Highlights from the New 117th Congress Legislative Effectiveness Scores

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The Center for Effective Lawmaking (CEL) is pleased to announce the release of the Legislative Effectiveness Scores (LES) for the recently completed 117th Congress (2021-23). As in all previous releases, the scores are based on the combination of fifteen metrics regarding the bills that each member of Congress sponsors, how far they move through the lawmaking process, and how substantial their policy proposals are. The scores are normalized to an average value of 1.0 in both the House and the Senate. More on our methodology can be found here.

Each lawmaker’s LES can be found here. For each Representative and Senator, we also identify a Benchmark Score, based on the average effectiveness of lawmakers who share that legislator’s majority- or minority-party status, level of seniority, and chair position on a committee or subcommittee. Controlling for these considerations is important in order to describe lawmakers on a more level playing field. For example, in the 117th House, minority-party lawmakers had an average LES of 0.58, compared to 1.40 for majority-party members, while committee chairs had an average of 2.55. In the more-egalitarian Senate, those averages were 0.77 in the minority party, 1.23 in the majority party, and 1.51 among committee chairs.

We then label each lawmaker as “Exceeding Expectations” for those outperforming their benchmark by 50% or more, “Below Expectations” for those below 50% of their benchmark, and “Meeting Expectations” for those scoring near their benchmark.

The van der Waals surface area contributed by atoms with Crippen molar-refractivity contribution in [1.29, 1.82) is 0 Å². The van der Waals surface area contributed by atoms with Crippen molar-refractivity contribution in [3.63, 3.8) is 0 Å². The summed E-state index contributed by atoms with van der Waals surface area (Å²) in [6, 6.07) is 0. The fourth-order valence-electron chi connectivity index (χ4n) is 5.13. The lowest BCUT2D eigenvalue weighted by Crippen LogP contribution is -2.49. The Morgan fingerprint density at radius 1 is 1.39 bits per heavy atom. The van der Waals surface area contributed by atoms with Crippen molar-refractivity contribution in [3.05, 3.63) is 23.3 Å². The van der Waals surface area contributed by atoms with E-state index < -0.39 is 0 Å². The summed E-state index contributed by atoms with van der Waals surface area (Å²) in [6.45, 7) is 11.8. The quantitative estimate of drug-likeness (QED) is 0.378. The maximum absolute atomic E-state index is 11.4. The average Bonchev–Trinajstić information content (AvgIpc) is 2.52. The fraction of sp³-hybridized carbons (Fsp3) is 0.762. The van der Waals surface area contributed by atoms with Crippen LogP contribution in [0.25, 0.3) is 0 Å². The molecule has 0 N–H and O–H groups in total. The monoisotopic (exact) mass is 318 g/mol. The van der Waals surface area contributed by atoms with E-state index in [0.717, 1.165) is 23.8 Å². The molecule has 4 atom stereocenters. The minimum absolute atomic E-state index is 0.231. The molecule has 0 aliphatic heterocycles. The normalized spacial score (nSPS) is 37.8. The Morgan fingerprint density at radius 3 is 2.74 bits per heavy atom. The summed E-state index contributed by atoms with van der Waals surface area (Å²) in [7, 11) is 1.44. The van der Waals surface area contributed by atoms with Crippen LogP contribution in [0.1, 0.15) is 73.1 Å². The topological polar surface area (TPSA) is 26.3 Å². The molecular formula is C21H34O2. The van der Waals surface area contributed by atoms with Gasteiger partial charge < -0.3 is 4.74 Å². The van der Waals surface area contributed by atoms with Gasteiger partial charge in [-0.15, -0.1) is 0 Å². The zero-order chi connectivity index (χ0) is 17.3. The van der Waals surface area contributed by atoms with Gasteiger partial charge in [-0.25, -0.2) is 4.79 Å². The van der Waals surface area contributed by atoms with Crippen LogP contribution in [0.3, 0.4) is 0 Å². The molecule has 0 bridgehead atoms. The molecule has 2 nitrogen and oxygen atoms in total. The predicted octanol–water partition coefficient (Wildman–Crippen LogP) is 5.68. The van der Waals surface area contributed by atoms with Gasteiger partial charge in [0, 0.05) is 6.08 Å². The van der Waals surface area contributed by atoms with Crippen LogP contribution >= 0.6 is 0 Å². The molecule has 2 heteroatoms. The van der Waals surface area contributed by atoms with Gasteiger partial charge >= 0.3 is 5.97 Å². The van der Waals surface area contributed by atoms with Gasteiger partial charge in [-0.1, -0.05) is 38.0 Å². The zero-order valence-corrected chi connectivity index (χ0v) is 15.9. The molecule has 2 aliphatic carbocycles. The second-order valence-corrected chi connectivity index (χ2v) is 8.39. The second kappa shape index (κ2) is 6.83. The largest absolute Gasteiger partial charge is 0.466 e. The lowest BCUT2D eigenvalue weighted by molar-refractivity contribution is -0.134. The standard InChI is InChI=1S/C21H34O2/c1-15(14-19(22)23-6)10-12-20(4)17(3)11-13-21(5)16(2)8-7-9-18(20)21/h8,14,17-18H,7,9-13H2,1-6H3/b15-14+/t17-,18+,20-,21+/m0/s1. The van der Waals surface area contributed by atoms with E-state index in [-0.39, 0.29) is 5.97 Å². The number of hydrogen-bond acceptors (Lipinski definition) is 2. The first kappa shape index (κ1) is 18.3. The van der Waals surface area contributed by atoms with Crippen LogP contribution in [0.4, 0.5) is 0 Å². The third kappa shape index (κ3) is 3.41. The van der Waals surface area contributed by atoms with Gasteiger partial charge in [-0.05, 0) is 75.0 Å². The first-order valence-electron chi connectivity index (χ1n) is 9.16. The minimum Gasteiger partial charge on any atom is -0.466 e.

Finally, within each party, we rank each member from first to last. This ranking is used to generate the Top Ten lists highlighted in the tables below. Given the strong benefit from being in the majority party, ranking the entire Congress together would be inappropriate. But these comparisons within each party are quite informative.

Highly Effective Democratic Lawmakers in the 117th House of Representatives

The following table identifies the top ten highest-scorers in the 117th House of Representatives among majority-party Democrats. Unsurprisingly, given the power of committee and subcommittee chairs, nine of the top ten held such important positions. 

Topping our list is Rep. Gerald Connolly of Virginia, with a Legislative Effectiveness Score more than seven times the average member of the House. Rep. Connolly was Chair of the Government Operations subcommittee of the House Oversight and Reform Committee in the 117th Congress, where he was serving his 7th term. He sponsored 51 bills, 11 of which passed the House, and 3 of which became law as standalone measures. In contrast, the average member of the House sponsored 21 bills, with only one law produced for every two House members. In addition to sponsoring the Consolidated Appropriations Act of 2023, Rep. Connolly was the sponsor of the First Responder Fair RETIRE Act, which allowed disabled first responders to collect federal retirement benefits in a manner equivalent to non-disabled federal first responders.  Rep. Connolly was also the sponsor of two bills, the Enhanced Whistleblower Engagement Act, and the FedRAMP Authorization Act, that had their language substantially incorporated into the James M. Inhofe National Defense Authorization Act for Fiscal Year 2023, which was signed into law in December 2022.

While he used his position as committee chair to advance numerous pieces of legislation in the 117th Congress, Rep. Connolly has been an effective lawmaker throughout his career, even as a rank-and-file Representative, and when in the minority party. For example, he was in our “Exceeds Expectations” grouping in five of the seven Congresses in which he served, beginning with his third term in Congress, and every term thereafter (including the 117th Congress).

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